The digital revolution has transformed the world of musical instruments. Today, digital drums have become the first choice for beginners for learning percussion. The main reason for this is the low level of noise generated. If you have questions about how an electronic drum works, these few lines will surely help you better understand and enlighten you. Before that, let’s check out some of the best electronic drum set available.
Skeleton of an electronic drum
Most electronic drums consist of five parts with a standard configuration similar to that of an acoustic drum. Indeed, such a battery is distinguished by the presence:
- a resistant body usually made of durable metal to support the accessories of the set;
- a sound module;
- of 3 drums or pads;
- a raw cymbal and another clear;
- from one to two cash pedals;
- and chopsticks for playing.
The sound modulator
The sound module is the heart of the electronic drum kit. Technically, it is a case or synthesizer that allows to receive and deliver all the notes that will be generated on the drums and cymbals to give a melody. The sound module has inputs that allow you to connect all cables coming from the drums and cymbals.
A sound modulator can also allow you to record your work sessions or provide you with tailor-made training sessions depending on the drum model you have chosen. The vast majority of drum modules operate using PCM sound sampling technology. To learn more, you can read this comparison site .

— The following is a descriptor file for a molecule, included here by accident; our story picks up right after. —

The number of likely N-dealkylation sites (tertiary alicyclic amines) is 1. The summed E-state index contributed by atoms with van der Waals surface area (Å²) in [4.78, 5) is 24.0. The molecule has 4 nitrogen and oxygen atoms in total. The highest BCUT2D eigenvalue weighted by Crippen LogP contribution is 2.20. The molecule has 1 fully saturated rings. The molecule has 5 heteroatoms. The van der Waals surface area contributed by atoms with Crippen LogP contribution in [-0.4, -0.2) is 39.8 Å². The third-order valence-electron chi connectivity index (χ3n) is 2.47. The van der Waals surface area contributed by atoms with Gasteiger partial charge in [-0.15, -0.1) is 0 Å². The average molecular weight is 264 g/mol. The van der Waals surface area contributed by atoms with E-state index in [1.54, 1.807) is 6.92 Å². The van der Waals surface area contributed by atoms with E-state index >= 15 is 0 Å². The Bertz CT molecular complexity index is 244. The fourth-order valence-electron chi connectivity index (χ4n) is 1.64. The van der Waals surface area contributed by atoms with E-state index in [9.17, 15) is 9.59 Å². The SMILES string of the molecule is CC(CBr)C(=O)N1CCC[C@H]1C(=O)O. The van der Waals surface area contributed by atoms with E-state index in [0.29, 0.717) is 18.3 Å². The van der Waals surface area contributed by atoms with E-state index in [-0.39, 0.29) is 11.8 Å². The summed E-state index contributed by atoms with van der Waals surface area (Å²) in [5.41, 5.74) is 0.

PCM sound technology
The PCM sound technology is used to operate most of the battery modules. Thus, it allows to reproduce the sounds in a natural way, the notes that were created by hitting the drums. However, some manufacturers have created their own software. V-Drum Rolland percussion kits, for example, use Super NATURAL technology from the TD-11 model to generate musical notes.
Although this method uses samples as the “raw” source, the technology is based on an incredibly precise and intuitive modelling algorithm that allows you to recreate the subtleties of action of a classic drum in a more fluid way for a more authentic sound.
The idea behind electronic drums is to have responsive pads that trigger a sound note when you hit them. Indeed, the pads are sensitive to speed, strike angle and several other factors that influence the tone of the musical note. Instead of relying on acoustic resonance, electronic drums use triggers located in the pads to “create” or better yet, trigger a sound.
In their simplest form, battery triggers are made up of sensors that are very sensitive to vibrations. A bit like electronic guitar sensors, they will allow the slightest vibration resulting from a blow on any of the accessories connected to the modulator. The triggers that are present in the most expensive and sophisticated batteries are more complex.
These most often have several zones or levels of stimulation thanks to the presence of several sensors.